There are approximately 139 days until I suit up for my first Half Ironman (70.3) in Galveston, Texas. As of this writing, I’m dreading each and every one of them.
2014 has been an unbelievable year, and not necessarily in a good year. This was the year that, after scrapping one dissertation, I decided I’d finish my Ph.D. without the emotional baggage of being a year “behind.” I started tweeting with the hashtag #PhD14, with a mind to walk across the stage with my dissertation defended, paperwork signed and filed, and my parents waving on proudly from the stands.
And then my dad died.
The grief has emerged in small, slow, creeping ways — the way lifelong, psychosomatic injuries surface years after some physical trauma. At first, my mind shielded itself behind Southern gentility and grace. Aside from a few minutes spent on the floor in my apartment, there was no time in those first few days to grieve. There were relatives to call. Funerals to plan (my grandparents were too ill to travel, and my father’s entire family — except for the four of us — still lived in his hometown). There was a new job that I’d take two weeks leave from in order to help my Gemini mother make final arrangements and stick with them.
Then, for months, I couldn’t feel. Save for a few days, I still can’t tell you what I was doing between March and July of this year. I know I went to work. That’s about it.
Somehow, after smiling through one service for his co-workers and local friends, and sobbing through another one for our family, I finished my dissertation. Sort of. Ultimately, it’d take another seven months to get the paperwork complete, but it’s done.
I accepted a job I hadn’t asked God for. I moved 1,037 miles away from the man I love and the community I’d learned to call home. I sent my boys, two grey tabbies named Gabe and Spencer, to live with my mom so that my man and I could visit without him needing a nebulizer.
And then I started signing up for races. True to my over-promising, under-delivering form, I signed up for the half Ironman first. I’ve been entertaining the idea of completing an Ironman since 2010, when, at 200 pounds, I completed my first tri and promptly told my coach I wanted to do one by the time I turned 35. She laughed.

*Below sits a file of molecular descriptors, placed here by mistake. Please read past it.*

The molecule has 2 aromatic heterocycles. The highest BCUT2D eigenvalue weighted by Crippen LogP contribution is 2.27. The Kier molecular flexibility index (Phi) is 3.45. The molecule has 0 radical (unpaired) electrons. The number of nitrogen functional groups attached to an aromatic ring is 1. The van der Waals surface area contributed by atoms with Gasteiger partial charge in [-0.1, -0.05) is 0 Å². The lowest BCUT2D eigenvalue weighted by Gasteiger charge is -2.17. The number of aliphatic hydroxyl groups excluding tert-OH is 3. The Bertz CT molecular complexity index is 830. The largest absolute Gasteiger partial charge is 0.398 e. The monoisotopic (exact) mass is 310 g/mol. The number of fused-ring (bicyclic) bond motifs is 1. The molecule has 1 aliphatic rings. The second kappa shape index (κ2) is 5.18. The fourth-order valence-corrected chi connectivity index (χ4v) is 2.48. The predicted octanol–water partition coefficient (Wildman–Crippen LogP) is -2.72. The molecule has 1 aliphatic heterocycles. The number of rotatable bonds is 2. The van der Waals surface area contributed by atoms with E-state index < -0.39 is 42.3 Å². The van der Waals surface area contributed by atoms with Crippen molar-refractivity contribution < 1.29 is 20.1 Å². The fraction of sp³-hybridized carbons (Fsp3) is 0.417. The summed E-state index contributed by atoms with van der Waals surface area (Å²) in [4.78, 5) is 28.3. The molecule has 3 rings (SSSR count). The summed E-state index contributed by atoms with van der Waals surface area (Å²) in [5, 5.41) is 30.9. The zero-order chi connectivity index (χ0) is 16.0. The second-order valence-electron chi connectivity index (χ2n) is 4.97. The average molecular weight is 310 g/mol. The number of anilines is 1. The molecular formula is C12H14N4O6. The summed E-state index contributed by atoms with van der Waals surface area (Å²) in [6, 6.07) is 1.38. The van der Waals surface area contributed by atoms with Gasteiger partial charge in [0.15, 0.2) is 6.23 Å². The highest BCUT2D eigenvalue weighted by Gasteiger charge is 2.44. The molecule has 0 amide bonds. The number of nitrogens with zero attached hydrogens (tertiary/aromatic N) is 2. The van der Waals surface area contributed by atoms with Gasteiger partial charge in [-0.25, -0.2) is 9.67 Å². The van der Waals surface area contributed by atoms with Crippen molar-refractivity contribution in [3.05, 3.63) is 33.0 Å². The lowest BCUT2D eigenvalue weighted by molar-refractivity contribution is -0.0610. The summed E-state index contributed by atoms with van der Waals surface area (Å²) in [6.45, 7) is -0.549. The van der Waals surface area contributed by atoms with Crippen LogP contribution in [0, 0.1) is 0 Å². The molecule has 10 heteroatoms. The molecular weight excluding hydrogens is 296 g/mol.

I’ll be 35 this year, and a full Ironman isn’t on my calendar, as earning my Ph.D. has granted me the wisdom to understand that overextension is not a virtue.
Jeremy, a lifelong friend from middle school, has signed up with me, and though I’ve thought of myself as a bit of a loner in my athletic pursuits, I’m glad to have someone along with me for this experience.
Four months ago, when I’d first signed up for this race, April 2015 seemed far enough off that I could “get myself together” during the fall semester, doing the grunt work to prepare my mind and create the eating and exercise habits that I feel compelled to automate if I’m going to be successful come race day. Yet here I am at the end of another semester, behind on grading and heavier than I began, confronting the same patterns of behavior.
Everyone loves a “before and after.” Especially an “after.” But it’s rare that we get to see the “before” — it’s painful enough to confront on our own. It’s humiliating to share with others. What if we fail?
I’ve been here before. At the end of 2007, after losing about 30 pounds by cutting out sugar and working out every day, I used my weekly column in a newspaper to declare my intentions to lose another 30 pounds before 2008 came to a close. The onslaught of support was overwhelming. I received sponsorship offers from local affiliates of national weight-loss programs and emails from as far away as New Zealand.
I also received a Facebook message from a local magazine editor who said she’d done the same thing in the pages of her publication a few years prior — and failed to lose a pound. She cautioned me that the personal burden of such a high-profile failure was difficult to manage.
I promised myself I’d be different.
I wasn’t. Instead, I was filled with shame and abandoned the idea before the 2008 holiday season began.
Make a mistake once and it’s just that, a mistake. Do it again, the adage goes, and it’s a choice. I’m choosing to put myself out there again, this time in a no-profile situation. It’s self-serving, really. I need to write, I need to build in my own accountability, and I want to be transparent, even if no one is watching.
Because ultimately, no one is watching when I choose a fast-food calorie bomb over a homemade, Paleo-friendly dish on that day’s carefully planned meal plan. No one is watching when I lie in bed and think about what I want to be instead of training to actually become it. But God willing, whether I’ve made the decisions that support my goal of completing my first Half Ironman or not, those 139 days will pass.
I’d prefer not to dread them.